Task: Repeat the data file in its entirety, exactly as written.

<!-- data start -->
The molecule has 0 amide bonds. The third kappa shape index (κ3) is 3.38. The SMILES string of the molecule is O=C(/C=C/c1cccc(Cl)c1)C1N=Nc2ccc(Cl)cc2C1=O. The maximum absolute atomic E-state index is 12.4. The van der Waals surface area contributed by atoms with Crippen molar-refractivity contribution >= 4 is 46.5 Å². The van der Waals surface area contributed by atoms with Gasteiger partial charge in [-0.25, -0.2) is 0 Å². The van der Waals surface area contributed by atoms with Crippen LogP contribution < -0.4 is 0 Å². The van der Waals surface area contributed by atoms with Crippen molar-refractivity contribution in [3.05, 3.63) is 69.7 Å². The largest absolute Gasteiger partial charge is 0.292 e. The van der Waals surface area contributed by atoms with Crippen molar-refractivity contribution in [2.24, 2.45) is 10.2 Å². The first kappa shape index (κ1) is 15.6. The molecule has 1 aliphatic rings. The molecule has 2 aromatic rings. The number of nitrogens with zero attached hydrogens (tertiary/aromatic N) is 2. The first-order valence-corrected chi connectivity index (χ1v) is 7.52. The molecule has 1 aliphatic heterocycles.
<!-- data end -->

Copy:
The molecule has 0 amide bonds. The third kappa shape index (κ3) is 3.38. The SMILES string of the molecule is O=C(/C=C/c1cccc(Cl)c1)C1N=Nc2ccc(Cl)cc2C1=O. The maximum absolute atomic E-state index is 12.4. The van der Waals surface area contributed by atoms with Crippen molar-refractivity contribution >= 4 is 46.5 Å². The van der Waals surface area contributed by atoms with Gasteiger partial charge in [-0.25, -0.2) is 0 Å². The van der Waals surface area contributed by atoms with Crippen LogP contribution < -0.4 is 0 Å². The van der Waals surface area contributed by atoms with Crippen molar-refractivity contribution in [3.05, 3.63) is 69.7 Å². The largest absolute Gasteiger partial charge is 0.292 e. The van der Waals surface area contributed by atoms with Crippen molar-refractivity contribution in [2.24, 2.45) is 10.2 Å². The first kappa shape index (κ1) is 15.6. The molecule has 1 aliphatic rings. The molecule has 2 aromatic rings. The number of nitrogens with zero attached hydrogens (tertiary/aromatic N) is 2. The first-order valence-corrected chi connectivity index (χ1v) is 7.52. The molecule has 1 aliphatic heterocycles.